The Camden Aquarium has long been one of the bright lights of the city's waterfront. Lesser known is its next-door neighbor: the Camden Children's Garden. The garden could be evicted by the State of New Jersey by the end of the month, but defenders are digging in their heels.
With stories, songs and something called "stomping chimes," Amy Penney is herding 16 children, most younger than 4, through a session called Sprouts and Seedlings. Penney, the energetic education and events coordinator for the Camden Children's Garden, says underneath it all, there's a critical lesson.
"The more children grow their vegetables, they of course then want to eat them," Penney said. "It's amazing to watch something they've created, in a sense put the work in to create. Then eating broccoli is a whole different adventure."
Part of the garden's mission is introducing children and their families in this impoverished city to healthy food and the nature likely hard to find on their block.
From a chilly March morning, we step into the steamy air of the garden's butterfly house. Valerie Frick, the garden's education director, points to hundreds of tiny green plants that will end up in little plots across the city, helping to feed 10 to 12 percent of the population.
"There's not a lot of beauty in Camden, a lot of vacant lots, rather than beautiful places, as in the suburbs or in more rural areas," Frick said. "There is a lot of crime, there is a lot of drugs, and there are not many amenities. So children growing up here don't have all the nature/nurturing a lot of other children have that opportunity."
But the state is demanding the children's garden give up most of its 4.5 acres so it can be used for "economic development" — most likely expanding the Adventure Aquarium next door. When it began, the aquarium was state-run, but now a private company manages it.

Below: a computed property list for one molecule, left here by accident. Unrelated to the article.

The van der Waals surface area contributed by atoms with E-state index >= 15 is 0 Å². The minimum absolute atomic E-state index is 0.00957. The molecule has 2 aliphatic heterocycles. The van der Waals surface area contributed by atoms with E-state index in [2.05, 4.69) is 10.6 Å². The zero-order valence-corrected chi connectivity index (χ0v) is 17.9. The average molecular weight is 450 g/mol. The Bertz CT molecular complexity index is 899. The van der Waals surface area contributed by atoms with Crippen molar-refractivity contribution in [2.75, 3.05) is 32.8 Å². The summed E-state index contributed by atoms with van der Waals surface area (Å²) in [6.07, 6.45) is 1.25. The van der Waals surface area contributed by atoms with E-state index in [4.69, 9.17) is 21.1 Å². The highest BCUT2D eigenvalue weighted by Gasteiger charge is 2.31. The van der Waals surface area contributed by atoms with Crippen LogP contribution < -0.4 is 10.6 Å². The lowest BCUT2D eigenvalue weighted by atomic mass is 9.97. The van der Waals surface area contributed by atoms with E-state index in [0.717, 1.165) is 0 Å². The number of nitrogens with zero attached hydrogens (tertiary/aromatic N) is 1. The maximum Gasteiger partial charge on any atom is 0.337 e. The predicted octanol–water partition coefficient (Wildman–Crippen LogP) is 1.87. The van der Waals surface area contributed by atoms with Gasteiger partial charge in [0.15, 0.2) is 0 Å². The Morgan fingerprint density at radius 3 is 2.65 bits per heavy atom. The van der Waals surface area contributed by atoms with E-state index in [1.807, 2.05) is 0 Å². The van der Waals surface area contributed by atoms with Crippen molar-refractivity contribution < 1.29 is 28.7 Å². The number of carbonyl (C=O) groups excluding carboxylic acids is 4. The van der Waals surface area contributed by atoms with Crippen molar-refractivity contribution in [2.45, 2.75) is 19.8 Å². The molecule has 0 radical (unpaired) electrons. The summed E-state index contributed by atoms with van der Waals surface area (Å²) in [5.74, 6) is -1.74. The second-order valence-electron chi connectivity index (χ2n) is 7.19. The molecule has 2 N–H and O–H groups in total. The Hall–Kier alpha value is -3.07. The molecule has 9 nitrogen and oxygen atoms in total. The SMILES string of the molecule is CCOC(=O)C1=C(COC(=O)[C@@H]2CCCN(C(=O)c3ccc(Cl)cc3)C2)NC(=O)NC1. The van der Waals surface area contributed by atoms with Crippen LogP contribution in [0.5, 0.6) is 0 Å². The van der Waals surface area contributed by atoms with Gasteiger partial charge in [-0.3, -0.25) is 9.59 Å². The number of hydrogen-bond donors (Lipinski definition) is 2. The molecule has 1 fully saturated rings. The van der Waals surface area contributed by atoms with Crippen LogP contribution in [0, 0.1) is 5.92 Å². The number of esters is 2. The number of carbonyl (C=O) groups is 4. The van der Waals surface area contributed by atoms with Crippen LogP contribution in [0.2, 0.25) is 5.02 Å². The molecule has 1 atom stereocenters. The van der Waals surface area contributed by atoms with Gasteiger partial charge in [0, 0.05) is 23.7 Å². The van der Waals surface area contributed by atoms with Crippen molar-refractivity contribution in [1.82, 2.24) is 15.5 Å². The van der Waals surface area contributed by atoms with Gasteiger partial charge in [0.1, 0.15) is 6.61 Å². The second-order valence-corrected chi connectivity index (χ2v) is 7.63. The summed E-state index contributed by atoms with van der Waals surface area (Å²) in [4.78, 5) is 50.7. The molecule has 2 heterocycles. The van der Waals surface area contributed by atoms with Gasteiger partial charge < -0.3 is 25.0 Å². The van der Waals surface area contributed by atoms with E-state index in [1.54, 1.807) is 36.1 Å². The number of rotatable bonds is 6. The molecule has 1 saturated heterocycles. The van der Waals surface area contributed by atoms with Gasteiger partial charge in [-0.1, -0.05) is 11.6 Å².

The garden and city officials maintain the land belongs to Camden, not the state. They say the land sale was never approved by Camden City Council and so isn't legitimate. The state maintains it has title and is only asking for some of the garden to relocate.
A mission that can't move
Frick, who runs the garden with her husband Mike Devlin, says they can't pick up and move it. They stress being in Camden is part of the place's mission.
"In a city where somewhere between 40 and 60 percent of the youth don't graduate, of the 300 youth that we've had in this program, only one has not graduated," Frick said. "Many have gone on to college, and a few of them remain here with us full time."
Around the corner is one of those success stories. Vidal Rivera was transplanting flowers that had been displayed at the Philadelphia Flower show. The 21-year-old is training to make the 2016 Olympic boxing team and started working at the Children's Garden when he was 16. He says it opened his eyes to new foods and opportunities.
"I never even tried beets before here, and I've tried beets," Rivera said. "I love beets, trying new vegetables. They just bring a whole new world to kids that they never get to see without this being here. "I mean, I would be so devastated to see this close down while I'm here, because I'm planning on bringing my kids here to show what is going on here, and things that they've done to help us."
Passion for the garden outside Camden
There's passion for the children's garden all over South Jersey. Sarah Sperry of Haddon Heights started a Facebook campaign to save it after reading about the possible eviction.
"Initially, I thought . . . we could talk and maybe write some letters," Sperry said. She started the campagin and "within 48 hours, there were 4,000 people, and within a week, there were 6,000 people" who had signed on.
The campaign has helped collect money for a possible legal fight and is mobilizing to put pressure on state officials.
New Jersey Treasury Department spokesman Bill Quinn says the Garden has until March 31 to vacate everything except the office buildings and two greenhouses. While no meetings are planned, Quinn says talks are continuing.